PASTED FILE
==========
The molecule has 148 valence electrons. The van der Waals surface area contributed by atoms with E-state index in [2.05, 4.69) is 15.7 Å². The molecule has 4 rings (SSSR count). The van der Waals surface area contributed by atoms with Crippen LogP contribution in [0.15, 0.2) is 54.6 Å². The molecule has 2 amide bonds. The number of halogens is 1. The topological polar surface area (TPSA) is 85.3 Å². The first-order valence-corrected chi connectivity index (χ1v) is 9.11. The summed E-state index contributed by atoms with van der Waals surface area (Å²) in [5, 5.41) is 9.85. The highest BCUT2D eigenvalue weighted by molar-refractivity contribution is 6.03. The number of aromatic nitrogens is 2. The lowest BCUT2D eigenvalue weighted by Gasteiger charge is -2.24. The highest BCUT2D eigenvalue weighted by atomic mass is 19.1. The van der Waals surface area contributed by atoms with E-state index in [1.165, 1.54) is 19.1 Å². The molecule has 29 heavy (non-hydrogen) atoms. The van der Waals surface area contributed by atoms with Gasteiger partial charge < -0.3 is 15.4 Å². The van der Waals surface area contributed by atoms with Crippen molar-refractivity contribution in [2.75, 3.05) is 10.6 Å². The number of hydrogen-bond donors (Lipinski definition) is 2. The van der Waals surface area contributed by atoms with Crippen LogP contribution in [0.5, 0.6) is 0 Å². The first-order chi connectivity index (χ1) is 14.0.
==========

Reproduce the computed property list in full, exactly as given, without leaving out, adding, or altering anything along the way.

The molecule has 148 valence electrons. The van der Waals surface area contributed by atoms with E-state index in [2.05, 4.69) is 15.7 Å². The molecule has 4 rings (SSSR count). The van der Waals surface area contributed by atoms with Crippen LogP contribution in [0.15, 0.2) is 54.6 Å². The molecule has 2 amide bonds. The number of halogens is 1. The topological polar surface area (TPSA) is 85.3 Å². The first-order valence-corrected chi connectivity index (χ1v) is 9.11. The summed E-state index contributed by atoms with van der Waals surface area (Å²) in [5, 5.41) is 9.85. The highest BCUT2D eigenvalue weighted by molar-refractivity contribution is 6.03. The number of aromatic nitrogens is 2. The lowest BCUT2D eigenvalue weighted by Gasteiger charge is -2.24. The highest BCUT2D eigenvalue weighted by atomic mass is 19.1. The van der Waals surface area contributed by atoms with E-state index in [1.165, 1.54) is 19.1 Å². The molecule has 29 heavy (non-hydrogen) atoms. The van der Waals surface area contributed by atoms with Gasteiger partial charge < -0.3 is 15.4 Å². The van der Waals surface area contributed by atoms with Crippen molar-refractivity contribution in [2.75, 3.05) is 10.6 Å². The number of hydrogen-bond donors (Lipinski definition) is 2. The van der Waals surface area contributed by atoms with Crippen LogP contribution in [0.5, 0.6) is 0 Å². The first-order chi connectivity index (χ1) is 14.0.